Dating ad man named nico in germany
He challenged research subjects to connect all nine dots using just four straight lines without lifting their pencils from the page.
Today many people are familiar with this puzzle and its solution.
In the 1970s, however, very few were even aware of its existence, even though it had been around for almost a century.
If you have tried solving this puzzle, you can confirm that your first attempts usually involve sketching lines inside the imaginary square.
In other words, the “trick” was revealed in advance.
Would you like to guess the percentage of the participants in the second group who solved the puzzle correctly?
Overnight, it seemed that creativity gurus everywhere were teaching managers how to think outside the box.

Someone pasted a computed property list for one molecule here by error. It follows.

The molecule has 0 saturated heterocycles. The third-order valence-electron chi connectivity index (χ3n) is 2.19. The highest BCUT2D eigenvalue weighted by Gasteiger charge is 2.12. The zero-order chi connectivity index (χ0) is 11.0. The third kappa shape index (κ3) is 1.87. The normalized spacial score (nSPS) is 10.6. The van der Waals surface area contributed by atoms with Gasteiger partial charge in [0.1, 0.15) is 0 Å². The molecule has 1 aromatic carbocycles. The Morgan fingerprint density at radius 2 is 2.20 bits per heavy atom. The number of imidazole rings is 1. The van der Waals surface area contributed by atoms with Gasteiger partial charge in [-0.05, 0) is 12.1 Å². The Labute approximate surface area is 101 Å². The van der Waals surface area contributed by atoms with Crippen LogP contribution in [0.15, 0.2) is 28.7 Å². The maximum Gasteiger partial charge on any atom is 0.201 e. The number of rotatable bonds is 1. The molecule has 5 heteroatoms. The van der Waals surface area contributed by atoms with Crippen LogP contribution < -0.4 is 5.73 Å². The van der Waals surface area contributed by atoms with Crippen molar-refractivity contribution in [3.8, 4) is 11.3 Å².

Solving this problem requires people to literally think outside the box.
The first group was given the same instructions as the participants in Guilford’s experiment.
The second group was told that the solution required the lines to be drawn outside the imaginary box bordering the dot array.
It's an interesting experiment, but the author's conclusion cannot possibly follow from the results of it.
your conclusion: that the second experiment disproves the theory that thinking outside the box is useful in solving problems, is itself a fallacy.
Although studying creativity is considered a legitimate scientific discipline nowadays, it is still a very young one. One of Guilford’s most famous studies was the nine-dot puzzle.